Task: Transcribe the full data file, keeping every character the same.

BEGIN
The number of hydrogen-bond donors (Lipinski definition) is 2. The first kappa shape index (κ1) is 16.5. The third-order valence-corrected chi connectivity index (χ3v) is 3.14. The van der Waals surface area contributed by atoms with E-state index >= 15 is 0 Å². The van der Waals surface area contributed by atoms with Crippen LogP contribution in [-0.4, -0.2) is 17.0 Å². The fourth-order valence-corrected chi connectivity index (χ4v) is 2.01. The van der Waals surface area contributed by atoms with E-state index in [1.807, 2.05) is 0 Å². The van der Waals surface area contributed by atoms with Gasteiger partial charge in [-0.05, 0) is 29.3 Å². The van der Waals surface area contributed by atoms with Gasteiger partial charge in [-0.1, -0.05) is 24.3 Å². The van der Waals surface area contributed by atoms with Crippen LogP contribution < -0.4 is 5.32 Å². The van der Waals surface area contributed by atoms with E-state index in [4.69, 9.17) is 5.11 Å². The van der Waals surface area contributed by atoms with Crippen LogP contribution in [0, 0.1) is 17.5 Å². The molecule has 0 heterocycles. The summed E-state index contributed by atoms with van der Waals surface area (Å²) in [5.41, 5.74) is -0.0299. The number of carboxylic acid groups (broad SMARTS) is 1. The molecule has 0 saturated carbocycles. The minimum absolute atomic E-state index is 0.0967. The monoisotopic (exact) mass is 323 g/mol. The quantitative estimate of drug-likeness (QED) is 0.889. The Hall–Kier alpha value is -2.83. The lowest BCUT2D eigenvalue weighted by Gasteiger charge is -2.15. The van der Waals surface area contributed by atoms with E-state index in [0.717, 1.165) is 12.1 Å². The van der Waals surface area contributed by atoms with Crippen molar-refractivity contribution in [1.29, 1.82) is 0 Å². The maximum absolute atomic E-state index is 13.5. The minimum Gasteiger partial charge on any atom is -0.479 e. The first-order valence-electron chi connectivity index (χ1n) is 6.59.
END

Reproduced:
The number of hydrogen-bond donors (Lipinski definition) is 2. The first kappa shape index (κ1) is 16.5. The third-order valence-corrected chi connectivity index (χ3v) is 3.14. The van der Waals surface area contributed by atoms with E-state index >= 15 is 0 Å². The van der Waals surface area contributed by atoms with Crippen LogP contribution in [-0.4, -0.2) is 17.0 Å². The fourth-order valence-corrected chi connectivity index (χ4v) is 2.01. The van der Waals surface area contributed by atoms with E-state index in [1.807, 2.05) is 0 Å². The van der Waals surface area contributed by atoms with Gasteiger partial charge in [-0.05, 0) is 29.3 Å². The van der Waals surface area contributed by atoms with Gasteiger partial charge in [-0.1, -0.05) is 24.3 Å². The van der Waals surface area contributed by atoms with Crippen LogP contribution < -0.4 is 5.32 Å². The van der Waals surface area contributed by atoms with E-state index in [4.69, 9.17) is 5.11 Å². The van der Waals surface area contributed by atoms with Crippen LogP contribution in [0, 0.1) is 17.5 Å². The molecule has 0 heterocycles. The summed E-state index contributed by atoms with van der Waals surface area (Å²) in [5.41, 5.74) is -0.0299. The number of carboxylic acid groups (broad SMARTS) is 1. The molecule has 0 saturated carbocycles. The minimum absolute atomic E-state index is 0.0967. The monoisotopic (exact) mass is 323 g/mol. The quantitative estimate of drug-likeness (QED) is 0.889. The Hall–Kier alpha value is -2.83. The lowest BCUT2D eigenvalue weighted by Gasteiger charge is -2.15. The van der Waals surface area contributed by atoms with E-state index in [0.717, 1.165) is 12.1 Å². The van der Waals surface area contributed by atoms with Crippen molar-refractivity contribution in [1.29, 1.82) is 0 Å². The maximum absolute atomic E-state index is 13.5. The minimum Gasteiger partial charge on any atom is -0.479 e. The first-order valence-electron chi connectivity index (χ1n) is 6.59.